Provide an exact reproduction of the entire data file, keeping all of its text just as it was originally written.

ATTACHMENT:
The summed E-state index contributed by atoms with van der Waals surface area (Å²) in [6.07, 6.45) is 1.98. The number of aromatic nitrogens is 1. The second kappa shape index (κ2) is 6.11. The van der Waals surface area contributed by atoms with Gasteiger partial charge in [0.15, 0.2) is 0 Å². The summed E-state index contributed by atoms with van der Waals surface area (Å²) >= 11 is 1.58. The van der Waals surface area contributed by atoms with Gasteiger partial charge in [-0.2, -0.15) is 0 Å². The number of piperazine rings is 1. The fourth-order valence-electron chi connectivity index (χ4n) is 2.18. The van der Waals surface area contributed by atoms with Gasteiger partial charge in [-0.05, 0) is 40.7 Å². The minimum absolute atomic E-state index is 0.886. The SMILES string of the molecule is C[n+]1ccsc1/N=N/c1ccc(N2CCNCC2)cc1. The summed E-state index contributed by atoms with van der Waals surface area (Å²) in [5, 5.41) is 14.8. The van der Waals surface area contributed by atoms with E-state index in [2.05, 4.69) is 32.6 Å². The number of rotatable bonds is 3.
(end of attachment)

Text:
The summed E-state index contributed by atoms with van der Waals surface area (Å²) in [6.07, 6.45) is 1.98. The number of aromatic nitrogens is 1. The second kappa shape index (κ2) is 6.11. The van der Waals surface area contributed by atoms with Gasteiger partial charge in [0.15, 0.2) is 0 Å². The summed E-state index contributed by atoms with van der Waals surface area (Å²) >= 11 is 1.58. The van der Waals surface area contributed by atoms with Gasteiger partial charge in [-0.2, -0.15) is 0 Å². The number of piperazine rings is 1. The fourth-order valence-electron chi connectivity index (χ4n) is 2.18. The van der Waals surface area contributed by atoms with Gasteiger partial charge in [-0.05, 0) is 40.7 Å². The minimum absolute atomic E-state index is 0.886. The SMILES string of the molecule is C[n+]1ccsc1/N=N/c1ccc(N2CCNCC2)cc1. The summed E-state index contributed by atoms with van der Waals surface area (Å²) in [5, 5.41) is 14.8. The van der Waals surface area contributed by atoms with E-state index in [2.05, 4.69) is 32.6 Å². The number of rotatable bonds is 3.